I came across a post by a Japanese art critic that relates a frustrating experience with some prominent art magazines in Japan. I’m reproducing and translating this post with permission, which is why proper names have been omitted.
Under the guise of “fact checking,” magazines like [X] and [Y] have been showing unpublished drafts of criticism to the subjects of the articles. This practice is becoming more prevalent.
Of course, this is not simply about checking facts; the content itself will always be checked, and if there is something that the subject does not like, reprisal can be taken by refusing to supply photographs to be published with the article, or something similar. In other words, “fact checking” is nothing other than censorship.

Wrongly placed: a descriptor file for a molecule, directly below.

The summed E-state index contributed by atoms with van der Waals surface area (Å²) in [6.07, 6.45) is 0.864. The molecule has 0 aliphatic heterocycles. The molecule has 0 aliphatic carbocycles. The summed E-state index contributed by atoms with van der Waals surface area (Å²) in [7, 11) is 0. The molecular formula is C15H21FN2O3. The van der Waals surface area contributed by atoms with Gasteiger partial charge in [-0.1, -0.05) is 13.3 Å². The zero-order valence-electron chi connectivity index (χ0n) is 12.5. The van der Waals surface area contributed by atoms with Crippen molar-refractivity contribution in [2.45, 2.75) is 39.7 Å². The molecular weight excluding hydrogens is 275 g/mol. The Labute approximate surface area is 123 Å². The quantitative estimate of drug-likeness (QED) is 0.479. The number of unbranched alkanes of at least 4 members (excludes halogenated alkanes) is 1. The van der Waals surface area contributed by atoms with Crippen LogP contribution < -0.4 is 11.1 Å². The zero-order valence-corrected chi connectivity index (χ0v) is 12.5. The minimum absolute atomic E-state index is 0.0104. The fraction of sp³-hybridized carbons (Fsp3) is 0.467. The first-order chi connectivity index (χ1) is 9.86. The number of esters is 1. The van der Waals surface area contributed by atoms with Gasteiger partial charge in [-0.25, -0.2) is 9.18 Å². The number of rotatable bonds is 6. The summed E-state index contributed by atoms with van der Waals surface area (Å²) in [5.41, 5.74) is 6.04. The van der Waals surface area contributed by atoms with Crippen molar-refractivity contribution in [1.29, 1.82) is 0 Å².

On this point, publications like [A] and [B] are respectable: here, even if there is a factual error, the author takes responsibility. On principle, the article will be published without a prior check of any sort.
Because of “fact checking,” the subject of the article will always complain about expressions or opinions they don’t like (criticism, in other words). Like a child on an errand, the idiotic editor brings these complaints back to the critic; this is incredibly displeasurable.
In my limited experience working for a Japanese photography magazine, it seemed to me that even if it had wanted to, it was more or less unable to publish critical writing because this would not sit well with the advertisers. (Whether it actually wanted to publish critical writing is another question.)